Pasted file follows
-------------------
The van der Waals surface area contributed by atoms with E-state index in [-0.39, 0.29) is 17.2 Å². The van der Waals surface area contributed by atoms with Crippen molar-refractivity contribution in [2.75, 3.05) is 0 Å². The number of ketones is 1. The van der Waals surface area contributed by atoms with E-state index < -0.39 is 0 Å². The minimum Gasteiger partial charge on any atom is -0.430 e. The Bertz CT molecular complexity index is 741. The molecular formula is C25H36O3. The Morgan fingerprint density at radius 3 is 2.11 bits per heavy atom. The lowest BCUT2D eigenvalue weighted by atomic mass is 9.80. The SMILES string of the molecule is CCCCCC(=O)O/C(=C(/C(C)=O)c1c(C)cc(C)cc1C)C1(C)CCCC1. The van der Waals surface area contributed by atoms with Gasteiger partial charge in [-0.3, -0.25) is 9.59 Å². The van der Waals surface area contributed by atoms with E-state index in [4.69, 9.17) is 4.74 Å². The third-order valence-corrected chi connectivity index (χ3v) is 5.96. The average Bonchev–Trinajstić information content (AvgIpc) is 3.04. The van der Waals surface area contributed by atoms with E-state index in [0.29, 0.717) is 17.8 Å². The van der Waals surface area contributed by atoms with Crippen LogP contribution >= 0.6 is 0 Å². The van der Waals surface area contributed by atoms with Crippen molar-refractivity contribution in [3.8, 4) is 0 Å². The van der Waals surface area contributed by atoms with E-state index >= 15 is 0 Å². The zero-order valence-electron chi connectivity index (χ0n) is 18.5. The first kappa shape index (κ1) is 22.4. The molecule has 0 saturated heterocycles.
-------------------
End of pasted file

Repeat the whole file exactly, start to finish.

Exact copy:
The van der Waals surface area contributed by atoms with E-state index in [-0.39, 0.29) is 17.2 Å². The van der Waals surface area contributed by atoms with Crippen molar-refractivity contribution in [2.75, 3.05) is 0 Å². The number of ketones is 1. The van der Waals surface area contributed by atoms with E-state index < -0.39 is 0 Å². The minimum Gasteiger partial charge on any atom is -0.430 e. The Bertz CT molecular complexity index is 741. The molecular formula is C25H36O3. The Morgan fingerprint density at radius 3 is 2.11 bits per heavy atom. The lowest BCUT2D eigenvalue weighted by atomic mass is 9.80. The SMILES string of the molecule is CCCCCC(=O)O/C(=C(/C(C)=O)c1c(C)cc(C)cc1C)C1(C)CCCC1. The van der Waals surface area contributed by atoms with Gasteiger partial charge in [-0.3, -0.25) is 9.59 Å². The van der Waals surface area contributed by atoms with E-state index in [4.69, 9.17) is 4.74 Å². The third-order valence-corrected chi connectivity index (χ3v) is 5.96. The average Bonchev–Trinajstić information content (AvgIpc) is 3.04. The van der Waals surface area contributed by atoms with E-state index in [0.29, 0.717) is 17.8 Å². The van der Waals surface area contributed by atoms with Crippen LogP contribution >= 0.6 is 0 Å². The van der Waals surface area contributed by atoms with Crippen molar-refractivity contribution in [3.8, 4) is 0 Å². The van der Waals surface area contributed by atoms with E-state index >= 15 is 0 Å². The zero-order valence-electron chi connectivity index (χ0n) is 18.5. The first kappa shape index (κ1) is 22.4. The molecule has 0 saturated heterocycles.